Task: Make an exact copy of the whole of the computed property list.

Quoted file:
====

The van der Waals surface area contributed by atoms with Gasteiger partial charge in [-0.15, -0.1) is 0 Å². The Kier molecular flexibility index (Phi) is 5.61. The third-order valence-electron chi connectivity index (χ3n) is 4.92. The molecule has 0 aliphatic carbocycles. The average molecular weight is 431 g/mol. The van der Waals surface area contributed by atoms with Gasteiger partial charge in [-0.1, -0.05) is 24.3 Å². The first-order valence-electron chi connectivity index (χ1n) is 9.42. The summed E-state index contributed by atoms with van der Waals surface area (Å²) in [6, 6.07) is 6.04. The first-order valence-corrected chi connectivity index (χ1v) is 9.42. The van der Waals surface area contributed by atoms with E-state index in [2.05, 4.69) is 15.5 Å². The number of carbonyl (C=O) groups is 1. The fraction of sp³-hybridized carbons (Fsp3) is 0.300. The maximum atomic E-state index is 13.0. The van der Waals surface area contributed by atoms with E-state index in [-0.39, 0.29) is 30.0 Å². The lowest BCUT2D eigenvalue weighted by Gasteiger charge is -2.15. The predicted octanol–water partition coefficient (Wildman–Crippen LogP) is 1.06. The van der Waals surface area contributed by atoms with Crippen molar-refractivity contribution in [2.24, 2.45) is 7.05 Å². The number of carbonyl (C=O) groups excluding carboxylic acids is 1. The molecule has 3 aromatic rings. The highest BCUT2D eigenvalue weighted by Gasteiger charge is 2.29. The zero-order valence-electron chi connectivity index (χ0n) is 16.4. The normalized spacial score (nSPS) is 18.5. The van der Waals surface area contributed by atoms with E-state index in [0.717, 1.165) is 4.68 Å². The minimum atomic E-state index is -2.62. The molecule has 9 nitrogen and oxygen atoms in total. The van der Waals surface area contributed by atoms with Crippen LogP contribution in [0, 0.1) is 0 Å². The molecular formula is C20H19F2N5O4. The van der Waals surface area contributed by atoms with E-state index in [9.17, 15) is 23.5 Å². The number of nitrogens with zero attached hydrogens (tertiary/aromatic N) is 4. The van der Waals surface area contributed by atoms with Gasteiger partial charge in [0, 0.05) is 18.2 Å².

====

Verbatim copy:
The van der Waals surface area contributed by atoms with Gasteiger partial charge in [-0.15, -0.1) is 0 Å². The Kier molecular flexibility index (Phi) is 5.61. The third-order valence-electron chi connectivity index (χ3n) is 4.92. The molecule has 0 aliphatic carbocycles. The average molecular weight is 431 g/mol. The van der Waals surface area contributed by atoms with Gasteiger partial charge in [-0.1, -0.05) is 24.3 Å². The first-order valence-electron chi connectivity index (χ1n) is 9.42. The summed E-state index contributed by atoms with van der Waals surface area (Å²) in [6, 6.07) is 6.04. The first-order valence-corrected chi connectivity index (χ1v) is 9.42. The van der Waals surface area contributed by atoms with E-state index in [2.05, 4.69) is 15.5 Å². The number of carbonyl (C=O) groups is 1. The fraction of sp³-hybridized carbons (Fsp3) is 0.300. The maximum atomic E-state index is 13.0. The van der Waals surface area contributed by atoms with E-state index in [-0.39, 0.29) is 30.0 Å². The lowest BCUT2D eigenvalue weighted by Gasteiger charge is -2.15. The predicted octanol–water partition coefficient (Wildman–Crippen LogP) is 1.06. The van der Waals surface area contributed by atoms with Crippen molar-refractivity contribution in [2.24, 2.45) is 7.05 Å². The number of carbonyl (C=O) groups excluding carboxylic acids is 1. The molecule has 3 aromatic rings. The highest BCUT2D eigenvalue weighted by Gasteiger charge is 2.29. The zero-order valence-electron chi connectivity index (χ0n) is 16.4. The normalized spacial score (nSPS) is 18.5. The van der Waals surface area contributed by atoms with E-state index in [0.717, 1.165) is 4.68 Å². The minimum atomic E-state index is -2.62. The molecule has 9 nitrogen and oxygen atoms in total. The van der Waals surface area contributed by atoms with Crippen LogP contribution in [0, 0.1) is 0 Å². The molecular formula is C20H19F2N5O4. The van der Waals surface area contributed by atoms with E-state index in [9.17, 15) is 23.5 Å². The number of nitrogens with zero attached hydrogens (tertiary/aromatic N) is 4. The van der Waals surface area contributed by atoms with Gasteiger partial charge in [0, 0.05) is 18.2 Å².